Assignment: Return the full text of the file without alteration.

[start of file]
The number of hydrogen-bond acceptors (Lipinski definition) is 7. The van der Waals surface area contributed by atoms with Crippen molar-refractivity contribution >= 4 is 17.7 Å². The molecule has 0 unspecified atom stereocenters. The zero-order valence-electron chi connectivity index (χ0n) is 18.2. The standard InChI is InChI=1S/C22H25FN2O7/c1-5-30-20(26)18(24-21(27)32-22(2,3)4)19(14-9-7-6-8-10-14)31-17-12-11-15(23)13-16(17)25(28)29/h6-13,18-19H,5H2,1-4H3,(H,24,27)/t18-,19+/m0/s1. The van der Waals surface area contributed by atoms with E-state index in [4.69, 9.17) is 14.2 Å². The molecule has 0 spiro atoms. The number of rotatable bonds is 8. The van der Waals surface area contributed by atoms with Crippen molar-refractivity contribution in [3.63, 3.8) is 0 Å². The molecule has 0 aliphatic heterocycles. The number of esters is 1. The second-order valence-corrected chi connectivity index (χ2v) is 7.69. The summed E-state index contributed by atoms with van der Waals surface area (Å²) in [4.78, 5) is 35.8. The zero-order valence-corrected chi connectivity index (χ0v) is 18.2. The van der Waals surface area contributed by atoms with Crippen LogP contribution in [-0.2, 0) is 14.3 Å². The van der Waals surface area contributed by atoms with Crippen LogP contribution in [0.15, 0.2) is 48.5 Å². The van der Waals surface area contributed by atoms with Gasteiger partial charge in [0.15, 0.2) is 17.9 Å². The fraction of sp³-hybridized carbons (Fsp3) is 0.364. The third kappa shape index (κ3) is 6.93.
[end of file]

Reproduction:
The number of hydrogen-bond acceptors (Lipinski definition) is 7. The van der Waals surface area contributed by atoms with Crippen molar-refractivity contribution >= 4 is 17.7 Å². The molecule has 0 unspecified atom stereocenters. The zero-order valence-electron chi connectivity index (χ0n) is 18.2. The standard InChI is InChI=1S/C22H25FN2O7/c1-5-30-20(26)18(24-21(27)32-22(2,3)4)19(14-9-7-6-8-10-14)31-17-12-11-15(23)13-16(17)25(28)29/h6-13,18-19H,5H2,1-4H3,(H,24,27)/t18-,19+/m0/s1. The van der Waals surface area contributed by atoms with E-state index in [4.69, 9.17) is 14.2 Å². The molecule has 0 spiro atoms. The number of rotatable bonds is 8. The van der Waals surface area contributed by atoms with Crippen molar-refractivity contribution in [3.63, 3.8) is 0 Å². The molecule has 0 aliphatic heterocycles. The number of esters is 1. The second-order valence-corrected chi connectivity index (χ2v) is 7.69. The summed E-state index contributed by atoms with van der Waals surface area (Å²) in [4.78, 5) is 35.8. The zero-order valence-corrected chi connectivity index (χ0v) is 18.2. The van der Waals surface area contributed by atoms with Crippen LogP contribution in [-0.2, 0) is 14.3 Å². The van der Waals surface area contributed by atoms with Crippen LogP contribution in [0.15, 0.2) is 48.5 Å². The van der Waals surface area contributed by atoms with Gasteiger partial charge in [0.15, 0.2) is 17.9 Å². The fraction of sp³-hybridized carbons (Fsp3) is 0.364. The third kappa shape index (κ3) is 6.93.